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author
organization
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type
Contribution to journal
publication status
published
subject
keywords
cancer risk estimations, diagnostic nuclear medicine, effective dose, lifetime attributable risk, therapeutic nuclear medicine
in
Physics in Medicine and Biology
volume
62
issue
24
pages
12 pages
publisher
IOP Publishing
external identifiers
  • scopus:85038207463
  • wos:000415952900002
ISSN
0031-9155
DOI
10.1088/1361-6560/aa959c
language
English
LU publication?
yes
id
01428e68-ba55-4a05-8bf0-681024e37985
date added to LUP
2018-01-11 13:52:36
date last changed
2018-01-16 13:29:41
@article{01428e68-ba55-4a05-8bf0-681024e37985,
  abstract     = {<p>The aim of this study is to implement lifetime attributable risk (LAR) predictions of cancer for patients of various age and gender, undergoing diagnostic investigations or treatments in nuclear medicine and to compare the outcome with a population risk estimate using effective dose and the International Commission on Radiological Protection risk coefficients. The radiation induced risk of cancer occurrence (incidence) or death from four nuclear medicine procedures are estimated for both male and female between 0 and 120 years. Estimations of cancer risk are performed using recommended administered activities for two diagnostic (<sup>18</sup>F-FDG and <sup>99m</sup>Tc-phosphonate complex) and two therapeutic (<sup>131</sup>I-iodide and <sup>223</sup>Ra-dichloride) radiopharmaceuticals to illustrate the use of cancer risk estimations in nuclear medicine. For <sup>18</sup>F-FDG, the cancer incidence for a male of 5, 25, 50 and 75 years at exposure is 0.0021, 0.0010, 0.0008 and 0.0003, respectively. For <sup>99m</sup>Tc phosphonates complex the corresponding values are 0.000 59, 0.000 34, 0.000 27 and 0.000 13, respectively. For an <sup>131</sup>I-iodide treatment with 3.7 GBq and 1% uptake 24 h after administration, the cancer incidence for a male of 25, 50 and 75 years at exposure is 0.041, 0.029 and 0.012, respectively. For <sup>223</sup>Ra-dichloride with an administration of 21.9 MBq the cancer incidence for a male of 25, 50 and 75 years is 0.31, 0.21 and 0.09, respectively. The LAR estimations are more suitable in health care situations involving individual patients or specific groups of patients than the health detriment based on effective dose, which represents a population average. The detriment consideration in effective dose adjusts the cancer incidence for suffering of non-lethal cancers while LAR predicts morbidity (incidence) or mortality (cancer). The advantages of these LARs are that they are gender and age specific, allowing risk estimations for specific patients or subgroups thus better representing individuals in health care than effective dose.</p>},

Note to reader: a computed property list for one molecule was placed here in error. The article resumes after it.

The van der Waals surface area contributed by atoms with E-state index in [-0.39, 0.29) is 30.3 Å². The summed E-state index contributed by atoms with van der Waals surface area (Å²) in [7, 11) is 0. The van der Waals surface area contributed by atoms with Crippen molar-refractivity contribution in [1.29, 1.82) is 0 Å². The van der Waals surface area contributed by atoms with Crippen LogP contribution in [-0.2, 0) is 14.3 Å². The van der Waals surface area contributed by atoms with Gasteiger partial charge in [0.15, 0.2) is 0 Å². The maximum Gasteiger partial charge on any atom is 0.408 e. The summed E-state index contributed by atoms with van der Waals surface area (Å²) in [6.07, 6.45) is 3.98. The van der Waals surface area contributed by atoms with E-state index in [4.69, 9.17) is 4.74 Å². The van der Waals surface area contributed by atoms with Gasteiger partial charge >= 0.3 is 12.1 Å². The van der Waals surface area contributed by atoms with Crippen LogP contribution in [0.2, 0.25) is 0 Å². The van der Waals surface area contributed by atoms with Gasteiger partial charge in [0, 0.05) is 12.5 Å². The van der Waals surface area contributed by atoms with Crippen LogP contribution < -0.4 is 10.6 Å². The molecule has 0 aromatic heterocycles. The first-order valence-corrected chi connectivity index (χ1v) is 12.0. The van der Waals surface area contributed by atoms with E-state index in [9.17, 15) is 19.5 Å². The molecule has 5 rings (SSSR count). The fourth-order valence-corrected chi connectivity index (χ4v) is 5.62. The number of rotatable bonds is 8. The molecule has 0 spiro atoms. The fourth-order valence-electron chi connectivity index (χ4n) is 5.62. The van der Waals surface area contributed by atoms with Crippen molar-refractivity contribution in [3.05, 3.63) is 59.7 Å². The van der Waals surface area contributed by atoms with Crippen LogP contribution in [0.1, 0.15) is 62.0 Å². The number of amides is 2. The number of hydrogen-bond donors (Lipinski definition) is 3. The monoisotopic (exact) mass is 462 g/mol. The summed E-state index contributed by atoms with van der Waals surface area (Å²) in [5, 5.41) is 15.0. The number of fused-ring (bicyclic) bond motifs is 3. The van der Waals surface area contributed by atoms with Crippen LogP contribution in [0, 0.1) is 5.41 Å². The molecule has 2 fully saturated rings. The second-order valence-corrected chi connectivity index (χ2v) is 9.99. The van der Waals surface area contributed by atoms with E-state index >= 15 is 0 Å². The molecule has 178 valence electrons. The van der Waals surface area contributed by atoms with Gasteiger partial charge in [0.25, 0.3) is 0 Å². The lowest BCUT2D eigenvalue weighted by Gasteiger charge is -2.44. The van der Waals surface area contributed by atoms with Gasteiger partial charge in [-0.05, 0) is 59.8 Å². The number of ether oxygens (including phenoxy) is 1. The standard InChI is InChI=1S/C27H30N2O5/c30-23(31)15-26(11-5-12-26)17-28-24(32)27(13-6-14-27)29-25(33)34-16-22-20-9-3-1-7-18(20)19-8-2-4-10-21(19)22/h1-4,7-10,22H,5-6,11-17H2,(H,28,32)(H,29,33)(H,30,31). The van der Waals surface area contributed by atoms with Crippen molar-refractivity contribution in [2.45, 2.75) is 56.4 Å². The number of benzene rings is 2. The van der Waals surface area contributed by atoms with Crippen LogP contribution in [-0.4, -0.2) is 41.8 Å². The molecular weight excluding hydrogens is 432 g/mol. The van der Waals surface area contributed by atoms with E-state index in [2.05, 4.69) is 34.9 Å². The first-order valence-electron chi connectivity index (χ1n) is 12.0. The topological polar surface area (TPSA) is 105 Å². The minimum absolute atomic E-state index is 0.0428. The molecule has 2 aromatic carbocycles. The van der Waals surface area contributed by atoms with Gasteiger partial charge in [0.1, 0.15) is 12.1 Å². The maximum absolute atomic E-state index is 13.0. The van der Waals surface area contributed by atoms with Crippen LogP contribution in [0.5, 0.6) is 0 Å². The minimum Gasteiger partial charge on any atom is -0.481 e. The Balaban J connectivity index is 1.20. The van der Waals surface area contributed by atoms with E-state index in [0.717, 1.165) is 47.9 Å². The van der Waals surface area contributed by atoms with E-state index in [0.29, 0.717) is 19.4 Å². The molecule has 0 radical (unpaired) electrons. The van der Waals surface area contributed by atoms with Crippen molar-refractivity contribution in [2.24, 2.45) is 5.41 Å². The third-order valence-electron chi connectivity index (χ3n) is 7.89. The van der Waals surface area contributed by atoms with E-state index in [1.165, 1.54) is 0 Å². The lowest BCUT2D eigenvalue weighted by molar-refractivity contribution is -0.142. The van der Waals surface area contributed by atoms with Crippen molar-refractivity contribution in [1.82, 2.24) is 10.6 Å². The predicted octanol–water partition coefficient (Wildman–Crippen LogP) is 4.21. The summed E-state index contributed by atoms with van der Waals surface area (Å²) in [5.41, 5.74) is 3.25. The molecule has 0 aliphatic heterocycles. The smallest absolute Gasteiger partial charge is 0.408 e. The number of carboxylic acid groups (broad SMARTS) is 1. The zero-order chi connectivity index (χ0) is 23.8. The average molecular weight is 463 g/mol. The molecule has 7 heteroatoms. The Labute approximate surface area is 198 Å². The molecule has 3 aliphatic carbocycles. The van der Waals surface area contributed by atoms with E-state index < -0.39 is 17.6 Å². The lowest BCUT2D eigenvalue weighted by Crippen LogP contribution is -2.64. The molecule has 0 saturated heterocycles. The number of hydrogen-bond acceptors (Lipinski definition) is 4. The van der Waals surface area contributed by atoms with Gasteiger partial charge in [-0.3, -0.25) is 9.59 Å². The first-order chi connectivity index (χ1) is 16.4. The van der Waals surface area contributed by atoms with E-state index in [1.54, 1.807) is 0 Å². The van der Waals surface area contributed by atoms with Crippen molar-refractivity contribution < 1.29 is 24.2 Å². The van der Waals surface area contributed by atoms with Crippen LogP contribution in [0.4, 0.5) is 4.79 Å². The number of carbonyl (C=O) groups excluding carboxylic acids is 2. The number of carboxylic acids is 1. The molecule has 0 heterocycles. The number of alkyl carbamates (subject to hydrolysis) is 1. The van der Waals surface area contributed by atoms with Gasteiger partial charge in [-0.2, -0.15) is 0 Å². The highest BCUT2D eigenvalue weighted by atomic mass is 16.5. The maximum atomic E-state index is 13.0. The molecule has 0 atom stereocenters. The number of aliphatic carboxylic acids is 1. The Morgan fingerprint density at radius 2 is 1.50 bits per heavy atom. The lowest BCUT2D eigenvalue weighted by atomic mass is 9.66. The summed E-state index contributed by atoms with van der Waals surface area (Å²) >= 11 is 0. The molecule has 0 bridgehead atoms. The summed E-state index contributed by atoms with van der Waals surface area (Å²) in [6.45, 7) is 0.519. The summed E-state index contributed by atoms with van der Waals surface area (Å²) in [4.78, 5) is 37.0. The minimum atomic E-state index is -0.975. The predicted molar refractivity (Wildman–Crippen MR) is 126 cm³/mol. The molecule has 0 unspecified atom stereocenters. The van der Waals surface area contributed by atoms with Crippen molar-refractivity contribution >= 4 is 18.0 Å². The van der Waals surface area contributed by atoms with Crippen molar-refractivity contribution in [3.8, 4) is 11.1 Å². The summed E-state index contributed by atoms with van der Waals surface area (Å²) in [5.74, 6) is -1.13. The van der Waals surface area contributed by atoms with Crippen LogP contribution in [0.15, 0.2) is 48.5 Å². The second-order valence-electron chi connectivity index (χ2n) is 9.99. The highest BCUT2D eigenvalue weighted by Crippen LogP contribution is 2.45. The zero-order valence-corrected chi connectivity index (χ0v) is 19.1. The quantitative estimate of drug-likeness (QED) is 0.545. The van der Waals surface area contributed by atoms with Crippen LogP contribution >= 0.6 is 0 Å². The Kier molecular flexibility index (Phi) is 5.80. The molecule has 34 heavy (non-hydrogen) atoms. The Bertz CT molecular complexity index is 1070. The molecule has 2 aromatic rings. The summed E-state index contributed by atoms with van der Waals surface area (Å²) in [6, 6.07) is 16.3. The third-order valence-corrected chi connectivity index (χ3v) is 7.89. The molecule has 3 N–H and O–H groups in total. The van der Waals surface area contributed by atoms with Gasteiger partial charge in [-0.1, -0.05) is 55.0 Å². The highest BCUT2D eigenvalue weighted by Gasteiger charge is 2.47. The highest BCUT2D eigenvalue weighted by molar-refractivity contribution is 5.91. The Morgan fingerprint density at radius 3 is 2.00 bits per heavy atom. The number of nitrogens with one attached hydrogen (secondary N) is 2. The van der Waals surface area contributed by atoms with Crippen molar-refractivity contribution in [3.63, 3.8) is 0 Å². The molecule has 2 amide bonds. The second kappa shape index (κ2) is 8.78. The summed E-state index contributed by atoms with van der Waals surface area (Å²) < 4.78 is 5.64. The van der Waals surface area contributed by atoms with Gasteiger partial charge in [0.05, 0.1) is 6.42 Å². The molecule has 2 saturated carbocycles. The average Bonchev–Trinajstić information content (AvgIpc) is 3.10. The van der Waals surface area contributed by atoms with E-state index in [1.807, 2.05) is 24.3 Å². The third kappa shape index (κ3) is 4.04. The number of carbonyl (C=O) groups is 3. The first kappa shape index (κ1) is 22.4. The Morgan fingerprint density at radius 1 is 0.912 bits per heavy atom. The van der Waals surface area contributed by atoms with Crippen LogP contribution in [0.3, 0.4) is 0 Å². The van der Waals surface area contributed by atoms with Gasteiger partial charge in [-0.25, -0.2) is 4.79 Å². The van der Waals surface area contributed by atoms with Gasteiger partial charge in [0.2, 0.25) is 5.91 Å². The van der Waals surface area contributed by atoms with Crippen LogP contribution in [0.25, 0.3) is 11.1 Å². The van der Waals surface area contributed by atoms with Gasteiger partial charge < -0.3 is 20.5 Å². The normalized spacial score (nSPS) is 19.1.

author       = {Andersson, Martin and Eckerman, Keith and Mattsson, Sören},
  issn         = {0031-9155},
  keyword      = {cancer risk estimations,diagnostic nuclear medicine,effective dose,lifetime attributable risk,therapeutic nuclear medicine},
  language     = {eng},
  month        = {11},
  number       = {24},
  pages        = {9177--9188},
  publisher    = {IOP Publishing},
  series       = {Physics in Medicine and Biology},
  title        = {Lifetime attributable risk as an alternative to effective dose to describe the risk of cancer for patients in diagnostic and therapeutic nuclear medicine},
  url          = {http://dx.doi.org/10.1088/1361-6560/aa959c},
  volume       = {62},
  year         = {2017},
}